Helicopters are undeniably slow compared to aeroplanes. There is no pure helicopter that flies faster than 400km/h (250mph), yet aeroplanes have been going much faster for a long time, and even some trains and cars can go faster. The Short Skyvan, a propeller driven aircraft with fixed landing gear nicknamed “The Shed” by pilots, has about the same top speed as the world’s fastest pure helicopter.
What do helicopters do differently?
Helicopters have rotors instead of wings. This one difference leads to big changes because, unlike an aeroplane wing, a helicopter rotor has parts moving at different speeds even when it is hovering or on the ground:
- The outer part of a blade is moving faster than the inner part.
- Blades on opposite sides of the rotor are travelling in opposite directions. On one side of the helicopter, the blades moves towards the front; on the other side towards the rear
Once the helicopter starts moving forwards, the differences are amplified:
- Where the blades move forward into the oncoming air (advancing side), the airflow over the blades is faster than before.
- Where the blades move backwards with the oncoming air (retreating side), the airflow over the blades is slower than before.
How does this make helicopters slow?
As the helicopter moves forward faster, two effects combine to reduce the lift on the retreating side of the rotor:
- The airflow over the retreating blades becomes progressively slower, since the blade is moving in air that is already moving in the same direction. This reduces the total lift produced by the blade.
- Near the centre of the rotor the air starts to flow over the blade back-to-front, since the blade is rotating slower than the air around it is moving past. This part of the blade produces no lift at all, or even downforce.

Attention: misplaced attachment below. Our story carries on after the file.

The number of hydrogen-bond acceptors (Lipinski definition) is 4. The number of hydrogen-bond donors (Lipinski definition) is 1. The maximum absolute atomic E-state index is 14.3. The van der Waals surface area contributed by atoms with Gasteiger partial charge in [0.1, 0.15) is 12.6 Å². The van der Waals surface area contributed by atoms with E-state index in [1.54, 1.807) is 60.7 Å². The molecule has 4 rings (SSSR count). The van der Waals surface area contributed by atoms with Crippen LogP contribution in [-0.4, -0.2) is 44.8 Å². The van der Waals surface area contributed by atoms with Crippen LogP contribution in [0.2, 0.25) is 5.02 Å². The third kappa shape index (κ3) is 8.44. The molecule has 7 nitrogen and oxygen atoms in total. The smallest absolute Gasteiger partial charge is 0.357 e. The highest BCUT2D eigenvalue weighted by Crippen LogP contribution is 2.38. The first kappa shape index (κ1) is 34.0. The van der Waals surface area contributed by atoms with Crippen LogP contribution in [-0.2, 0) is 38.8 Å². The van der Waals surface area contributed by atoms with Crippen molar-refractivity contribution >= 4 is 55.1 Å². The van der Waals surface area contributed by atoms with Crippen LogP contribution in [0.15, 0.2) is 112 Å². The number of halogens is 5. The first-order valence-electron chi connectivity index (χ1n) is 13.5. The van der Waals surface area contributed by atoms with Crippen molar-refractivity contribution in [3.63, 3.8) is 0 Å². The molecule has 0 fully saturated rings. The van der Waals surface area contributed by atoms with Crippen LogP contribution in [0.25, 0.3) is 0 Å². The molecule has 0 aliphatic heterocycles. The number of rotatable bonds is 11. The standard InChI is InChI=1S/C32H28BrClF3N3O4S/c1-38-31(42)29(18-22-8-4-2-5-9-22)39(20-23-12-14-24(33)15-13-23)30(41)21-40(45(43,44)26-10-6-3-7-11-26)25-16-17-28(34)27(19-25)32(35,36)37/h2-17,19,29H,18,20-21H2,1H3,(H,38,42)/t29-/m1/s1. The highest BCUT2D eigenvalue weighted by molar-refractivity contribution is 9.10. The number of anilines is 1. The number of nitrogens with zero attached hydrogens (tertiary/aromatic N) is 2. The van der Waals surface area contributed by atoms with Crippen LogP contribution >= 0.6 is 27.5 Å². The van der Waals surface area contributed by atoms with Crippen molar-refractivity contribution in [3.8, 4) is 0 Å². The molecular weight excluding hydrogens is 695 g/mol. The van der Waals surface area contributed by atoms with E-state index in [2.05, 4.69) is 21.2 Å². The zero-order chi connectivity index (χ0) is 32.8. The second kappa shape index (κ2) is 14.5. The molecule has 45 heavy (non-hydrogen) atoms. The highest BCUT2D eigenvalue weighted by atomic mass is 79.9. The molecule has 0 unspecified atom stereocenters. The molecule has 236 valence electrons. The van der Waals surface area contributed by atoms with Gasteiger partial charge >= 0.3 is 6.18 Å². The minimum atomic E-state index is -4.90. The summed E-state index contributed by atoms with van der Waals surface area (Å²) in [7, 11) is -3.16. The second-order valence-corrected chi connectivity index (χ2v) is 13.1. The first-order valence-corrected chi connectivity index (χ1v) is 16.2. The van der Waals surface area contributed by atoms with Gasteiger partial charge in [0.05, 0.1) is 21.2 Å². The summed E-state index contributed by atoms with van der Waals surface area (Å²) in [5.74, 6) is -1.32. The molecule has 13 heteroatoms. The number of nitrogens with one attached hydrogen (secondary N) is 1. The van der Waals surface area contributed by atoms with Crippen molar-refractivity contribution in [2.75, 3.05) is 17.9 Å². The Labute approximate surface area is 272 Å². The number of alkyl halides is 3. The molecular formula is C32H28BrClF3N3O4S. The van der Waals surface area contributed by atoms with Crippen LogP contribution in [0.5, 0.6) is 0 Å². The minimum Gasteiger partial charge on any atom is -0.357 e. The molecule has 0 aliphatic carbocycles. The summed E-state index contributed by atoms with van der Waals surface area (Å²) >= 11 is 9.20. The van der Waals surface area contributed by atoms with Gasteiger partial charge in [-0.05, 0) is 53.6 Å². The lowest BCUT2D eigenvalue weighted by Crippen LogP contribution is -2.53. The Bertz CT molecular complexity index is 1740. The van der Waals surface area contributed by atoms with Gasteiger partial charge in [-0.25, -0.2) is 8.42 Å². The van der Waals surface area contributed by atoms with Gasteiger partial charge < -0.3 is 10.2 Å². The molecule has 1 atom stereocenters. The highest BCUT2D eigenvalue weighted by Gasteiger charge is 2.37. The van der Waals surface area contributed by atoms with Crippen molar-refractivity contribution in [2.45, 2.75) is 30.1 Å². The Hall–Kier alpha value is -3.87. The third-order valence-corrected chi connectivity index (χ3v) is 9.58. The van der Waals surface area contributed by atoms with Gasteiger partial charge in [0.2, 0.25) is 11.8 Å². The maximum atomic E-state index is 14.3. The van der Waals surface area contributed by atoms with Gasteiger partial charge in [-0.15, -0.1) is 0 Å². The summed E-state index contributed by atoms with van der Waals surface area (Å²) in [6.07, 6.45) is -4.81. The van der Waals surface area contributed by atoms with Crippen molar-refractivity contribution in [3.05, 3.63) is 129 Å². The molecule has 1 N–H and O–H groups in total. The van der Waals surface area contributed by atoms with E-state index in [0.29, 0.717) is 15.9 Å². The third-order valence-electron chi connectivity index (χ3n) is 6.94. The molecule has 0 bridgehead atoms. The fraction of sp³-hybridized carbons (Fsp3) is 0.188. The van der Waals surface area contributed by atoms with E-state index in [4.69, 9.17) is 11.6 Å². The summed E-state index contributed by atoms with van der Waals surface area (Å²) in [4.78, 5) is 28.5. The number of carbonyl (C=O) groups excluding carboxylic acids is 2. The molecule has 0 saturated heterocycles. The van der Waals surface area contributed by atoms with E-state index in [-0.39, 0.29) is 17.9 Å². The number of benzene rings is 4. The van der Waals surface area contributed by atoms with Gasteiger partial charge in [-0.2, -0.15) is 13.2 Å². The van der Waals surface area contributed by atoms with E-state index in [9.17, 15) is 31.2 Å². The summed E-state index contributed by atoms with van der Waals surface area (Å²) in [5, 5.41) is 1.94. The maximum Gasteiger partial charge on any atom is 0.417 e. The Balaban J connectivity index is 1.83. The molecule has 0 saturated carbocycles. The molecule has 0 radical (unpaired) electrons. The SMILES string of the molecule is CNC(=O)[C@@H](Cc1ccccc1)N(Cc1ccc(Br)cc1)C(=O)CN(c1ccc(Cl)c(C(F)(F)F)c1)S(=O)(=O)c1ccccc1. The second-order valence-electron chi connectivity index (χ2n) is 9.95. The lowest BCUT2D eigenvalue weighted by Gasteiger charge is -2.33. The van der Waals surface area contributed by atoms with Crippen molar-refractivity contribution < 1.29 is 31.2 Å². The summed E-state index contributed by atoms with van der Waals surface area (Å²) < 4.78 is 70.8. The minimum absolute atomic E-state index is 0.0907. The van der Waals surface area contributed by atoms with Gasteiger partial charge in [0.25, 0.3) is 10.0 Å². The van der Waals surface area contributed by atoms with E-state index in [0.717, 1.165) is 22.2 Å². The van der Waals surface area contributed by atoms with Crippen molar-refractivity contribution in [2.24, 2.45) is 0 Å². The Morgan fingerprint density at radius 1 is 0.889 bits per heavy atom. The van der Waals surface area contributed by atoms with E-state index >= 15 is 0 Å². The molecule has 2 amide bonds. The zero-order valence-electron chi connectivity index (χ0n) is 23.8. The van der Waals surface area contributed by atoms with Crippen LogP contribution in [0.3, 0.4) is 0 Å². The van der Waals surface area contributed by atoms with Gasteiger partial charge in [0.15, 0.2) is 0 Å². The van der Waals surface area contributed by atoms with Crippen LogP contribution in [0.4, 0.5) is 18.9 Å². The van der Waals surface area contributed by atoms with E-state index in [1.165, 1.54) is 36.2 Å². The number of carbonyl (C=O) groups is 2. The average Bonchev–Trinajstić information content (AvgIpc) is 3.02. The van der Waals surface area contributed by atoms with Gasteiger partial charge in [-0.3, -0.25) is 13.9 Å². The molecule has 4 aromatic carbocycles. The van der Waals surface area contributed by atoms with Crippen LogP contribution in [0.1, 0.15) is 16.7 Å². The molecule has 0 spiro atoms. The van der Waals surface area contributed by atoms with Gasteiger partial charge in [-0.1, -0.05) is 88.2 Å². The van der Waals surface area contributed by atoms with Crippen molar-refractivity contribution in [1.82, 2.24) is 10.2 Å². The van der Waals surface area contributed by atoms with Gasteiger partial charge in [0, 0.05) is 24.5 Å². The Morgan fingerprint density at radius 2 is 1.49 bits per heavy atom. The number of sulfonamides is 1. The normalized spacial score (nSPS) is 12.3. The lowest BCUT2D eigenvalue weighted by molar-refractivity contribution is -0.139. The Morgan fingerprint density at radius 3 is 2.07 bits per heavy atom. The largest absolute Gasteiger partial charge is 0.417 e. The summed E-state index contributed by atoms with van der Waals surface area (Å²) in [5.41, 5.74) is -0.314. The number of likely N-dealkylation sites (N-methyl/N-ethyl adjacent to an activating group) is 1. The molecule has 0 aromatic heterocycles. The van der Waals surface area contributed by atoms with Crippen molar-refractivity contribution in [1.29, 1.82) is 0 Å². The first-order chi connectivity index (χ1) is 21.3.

The advancing blades cannot be used to compensate for any reduction in lift on the retreating side because both sides of the rotor must produce similar amounts of lift to keep the helicopter balanced and level. Therefore, at a high enough forward speed, the retreating blades cannot produce enough lift to keep the helicopter in the air. This is the helicopter’s speed limit and the reason helicopters are so slow; rotors produce less lift as speed increases.
There are a number of other factors that may limit a helicopter’s speed, such as the vibration response at higher speed, transonic effects on the advancing blades or simply the total vehicle drag. However these effects are not fundamental consequences of the helicopter concept and can be overcome with careful design when needed.
The speed limit can be pushed back by using an oversized or a very fast spinning rotor; however these solutions bring their own problems and increased fuel consumption. Design and economic realities therefore limit a helicopter to having a rotor reasonably matched to its size and weight, and this gives a top speed of around 400km/h (250mph) in practice.